HP EECB Leads To Complete Refund For Defective 2-Year-Old Laptop

When Rick’s 2-year-old laptop failed for the second time due, he did not roll over and buy a new laptop or pay $400 for the repairs. This particular model of laptop had been recalled due to this very flaw, and that was not acceptable to Rick. He fought back, and shares his tale of triumph.

I love my HP computers. Over the past 9 years, I’ve bought ten of them and all of them have worked wonderfully. With one exception.

I bought a heavily-customized dv6000 laptop from HP in 2007 for $1000. Fifteen months later, the motherboard failed. It was out of warranty but the dv6000 had some many overheating issues that HP had a special program to repair them. It took about 10 days start-to-finish, cost me nothing, and I was happy. Twelve months later the motherboard failed again.

This was when I found out that HP had not fixed the overheating problem, but merely replaced the failed parts. It was less of a repair than a delaying tactic, since the warranty on the replaced parts was only 90 days. This time HP Support said the special program had expired and now it would cost $400 to replace the motherboard. “But, wait! We’ll give you a special price of $259.” I declined, reasoning that it would just overheat again in another year, and pressed for another option. Support wouldn’t budge.

On December 7, I sent an EECB to 10 HP executives, outlining my dilemma and my long-time support of HP’s products. I requested, as an opening position, that I be given a refund or a credit for a replacement laptop due to the repeated problems. Multiple executives sent my email to the Executive Customer Response (ECR) group, but only one responded directly to me. His response was that ECR would contact me, but it was a personal response.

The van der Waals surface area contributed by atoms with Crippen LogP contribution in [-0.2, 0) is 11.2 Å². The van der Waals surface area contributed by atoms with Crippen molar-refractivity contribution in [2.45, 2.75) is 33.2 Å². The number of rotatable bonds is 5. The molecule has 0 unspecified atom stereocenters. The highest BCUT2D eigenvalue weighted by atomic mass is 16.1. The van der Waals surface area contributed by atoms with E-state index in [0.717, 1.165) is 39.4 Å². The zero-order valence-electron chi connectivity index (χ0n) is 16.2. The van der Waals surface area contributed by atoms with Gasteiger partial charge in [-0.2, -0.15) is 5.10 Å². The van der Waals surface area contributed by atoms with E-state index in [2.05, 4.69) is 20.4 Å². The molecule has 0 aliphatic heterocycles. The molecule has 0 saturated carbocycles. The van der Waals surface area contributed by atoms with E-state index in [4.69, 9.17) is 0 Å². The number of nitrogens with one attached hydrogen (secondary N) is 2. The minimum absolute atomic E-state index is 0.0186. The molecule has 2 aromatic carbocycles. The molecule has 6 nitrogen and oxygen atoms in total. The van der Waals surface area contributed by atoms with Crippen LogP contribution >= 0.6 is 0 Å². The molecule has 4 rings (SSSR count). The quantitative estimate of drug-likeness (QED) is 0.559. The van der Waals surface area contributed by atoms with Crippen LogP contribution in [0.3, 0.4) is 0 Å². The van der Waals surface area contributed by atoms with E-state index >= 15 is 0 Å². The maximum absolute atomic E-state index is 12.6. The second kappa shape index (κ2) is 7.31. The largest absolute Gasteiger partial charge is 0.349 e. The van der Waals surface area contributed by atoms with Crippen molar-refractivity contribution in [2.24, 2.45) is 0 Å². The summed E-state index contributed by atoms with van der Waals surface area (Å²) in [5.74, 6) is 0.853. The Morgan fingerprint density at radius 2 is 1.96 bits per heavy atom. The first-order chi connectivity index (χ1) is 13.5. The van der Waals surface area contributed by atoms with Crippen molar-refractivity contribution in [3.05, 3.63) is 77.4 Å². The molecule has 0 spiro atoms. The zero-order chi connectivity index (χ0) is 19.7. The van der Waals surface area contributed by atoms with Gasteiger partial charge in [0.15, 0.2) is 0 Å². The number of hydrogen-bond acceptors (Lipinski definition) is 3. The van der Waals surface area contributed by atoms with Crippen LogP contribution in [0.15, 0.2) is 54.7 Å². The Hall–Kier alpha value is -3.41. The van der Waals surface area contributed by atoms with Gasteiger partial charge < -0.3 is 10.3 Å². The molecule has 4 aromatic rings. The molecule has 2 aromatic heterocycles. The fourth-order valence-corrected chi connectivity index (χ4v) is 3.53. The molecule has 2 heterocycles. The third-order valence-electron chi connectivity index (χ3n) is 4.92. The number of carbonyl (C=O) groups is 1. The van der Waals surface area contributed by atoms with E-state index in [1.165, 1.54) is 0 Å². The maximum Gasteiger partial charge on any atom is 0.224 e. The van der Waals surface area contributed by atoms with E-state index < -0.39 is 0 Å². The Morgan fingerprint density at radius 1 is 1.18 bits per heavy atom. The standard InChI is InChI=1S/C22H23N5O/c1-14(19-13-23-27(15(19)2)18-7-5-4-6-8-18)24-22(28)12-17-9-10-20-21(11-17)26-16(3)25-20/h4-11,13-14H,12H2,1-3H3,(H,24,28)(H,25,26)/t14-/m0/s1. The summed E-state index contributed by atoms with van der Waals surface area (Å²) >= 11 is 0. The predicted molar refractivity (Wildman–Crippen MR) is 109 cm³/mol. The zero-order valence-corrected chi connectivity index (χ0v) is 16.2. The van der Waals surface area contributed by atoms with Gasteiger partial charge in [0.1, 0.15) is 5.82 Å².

The next day, ECR made me the same offer of $259 that Peon Customer Response (PCR) made. They also tossed out the “there are no other options” line: a patently false statement, since HP has all kinds of options regarding its own products. They also seemed mystified as to why I thought a yearly $259-400 repair was excessive on a $1000 laptop. I declined their offer.

On December 9, I sent an mini-EECB to the VP who had emailed me. This time I expressed my regret that PCR and ECR would only offer one unacceptable resolution. I said I was sorry that HP and I couldn’t work out a solution and the following week I would file in magistrates court to see if a small claims judge would provide a better resolution.

ECR called me that afternoon to offer me a free repair (See — there were other options!). I said I would accept the repair if they would back it up with a longer warranty. If they really believed the repair would fix the problem, then the extra warranty would cost them nothing. I thought I’d be calling again the next year when the new motherboard overheated, so a 90-day warranty was useless. At this point, he stopped talking about repairs and offered me an HP gift card for the total purchase price of the computer. Not prorated, no strings attached — $1000. I picked my jaw up from the floor and immediately accepted. I got the gift card and ordered the replacement computer three days later.

This entire process occurred over one week and involved a half dozen phone calls and a dozen emails. Everyone I spoke with was polite and professional and I responded in kind. It just took time to reach the right person and convince them that I wasn’t going to left the issue drop. Persistence pays off.

Want more consumer news? Visit our parent organization, Consumer Reports, for the latest on scams, recalls, and other consumer issues.